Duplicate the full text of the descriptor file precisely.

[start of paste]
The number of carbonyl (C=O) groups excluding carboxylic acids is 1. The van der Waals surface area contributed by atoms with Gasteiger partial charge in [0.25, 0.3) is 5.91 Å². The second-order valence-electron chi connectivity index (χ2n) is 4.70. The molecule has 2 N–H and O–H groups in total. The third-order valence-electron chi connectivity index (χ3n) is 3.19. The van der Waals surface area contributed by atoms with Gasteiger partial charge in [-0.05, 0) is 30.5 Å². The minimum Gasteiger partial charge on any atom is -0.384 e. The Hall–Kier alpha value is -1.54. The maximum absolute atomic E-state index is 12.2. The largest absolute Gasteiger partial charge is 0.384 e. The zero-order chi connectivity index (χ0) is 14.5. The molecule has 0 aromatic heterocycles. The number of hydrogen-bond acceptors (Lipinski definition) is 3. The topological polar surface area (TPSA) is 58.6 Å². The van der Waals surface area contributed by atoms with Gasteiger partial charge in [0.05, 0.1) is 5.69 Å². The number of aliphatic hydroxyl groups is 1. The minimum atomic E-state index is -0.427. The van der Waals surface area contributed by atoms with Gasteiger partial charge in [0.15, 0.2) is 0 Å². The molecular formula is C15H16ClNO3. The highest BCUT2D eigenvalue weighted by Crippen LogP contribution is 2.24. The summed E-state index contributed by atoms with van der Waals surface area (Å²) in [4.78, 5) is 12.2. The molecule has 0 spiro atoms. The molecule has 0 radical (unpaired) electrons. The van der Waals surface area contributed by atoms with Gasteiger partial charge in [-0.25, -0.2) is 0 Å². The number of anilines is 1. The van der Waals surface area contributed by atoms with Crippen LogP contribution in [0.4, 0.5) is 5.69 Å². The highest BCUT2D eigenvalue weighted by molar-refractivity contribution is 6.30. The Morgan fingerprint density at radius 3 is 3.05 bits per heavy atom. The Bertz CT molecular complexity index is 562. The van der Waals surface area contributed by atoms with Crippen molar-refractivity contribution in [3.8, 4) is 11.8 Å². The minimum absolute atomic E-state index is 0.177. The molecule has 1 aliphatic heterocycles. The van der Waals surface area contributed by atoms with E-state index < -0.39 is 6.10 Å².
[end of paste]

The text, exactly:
The number of carbonyl (C=O) groups excluding carboxylic acids is 1. The van der Waals surface area contributed by atoms with Gasteiger partial charge in [0.25, 0.3) is 5.91 Å². The second-order valence-electron chi connectivity index (χ2n) is 4.70. The molecule has 2 N–H and O–H groups in total. The third-order valence-electron chi connectivity index (χ3n) is 3.19. The van der Waals surface area contributed by atoms with Gasteiger partial charge in [-0.05, 0) is 30.5 Å². The minimum Gasteiger partial charge on any atom is -0.384 e. The Hall–Kier alpha value is -1.54. The maximum absolute atomic E-state index is 12.2. The largest absolute Gasteiger partial charge is 0.384 e. The zero-order chi connectivity index (χ0) is 14.5. The molecule has 0 aromatic heterocycles. The number of hydrogen-bond acceptors (Lipinski definition) is 3. The topological polar surface area (TPSA) is 58.6 Å². The van der Waals surface area contributed by atoms with Gasteiger partial charge in [0.05, 0.1) is 5.69 Å². The number of aliphatic hydroxyl groups is 1. The minimum atomic E-state index is -0.427. The van der Waals surface area contributed by atoms with Gasteiger partial charge in [0.15, 0.2) is 0 Å². The molecular formula is C15H16ClNO3. The highest BCUT2D eigenvalue weighted by Crippen LogP contribution is 2.24. The summed E-state index contributed by atoms with van der Waals surface area (Å²) in [4.78, 5) is 12.2. The molecule has 0 spiro atoms. The molecule has 0 radical (unpaired) electrons. The van der Waals surface area contributed by atoms with Gasteiger partial charge in [-0.25, -0.2) is 0 Å². The number of anilines is 1. The van der Waals surface area contributed by atoms with Crippen LogP contribution in [0.4, 0.5) is 5.69 Å². The highest BCUT2D eigenvalue weighted by molar-refractivity contribution is 6.30. The Morgan fingerprint density at radius 3 is 3.05 bits per heavy atom. The Bertz CT molecular complexity index is 562. The van der Waals surface area contributed by atoms with Crippen molar-refractivity contribution in [3.8, 4) is 11.8 Å². The minimum absolute atomic E-state index is 0.177. The molecule has 1 aliphatic heterocycles. The van der Waals surface area contributed by atoms with E-state index < -0.39 is 6.10 Å².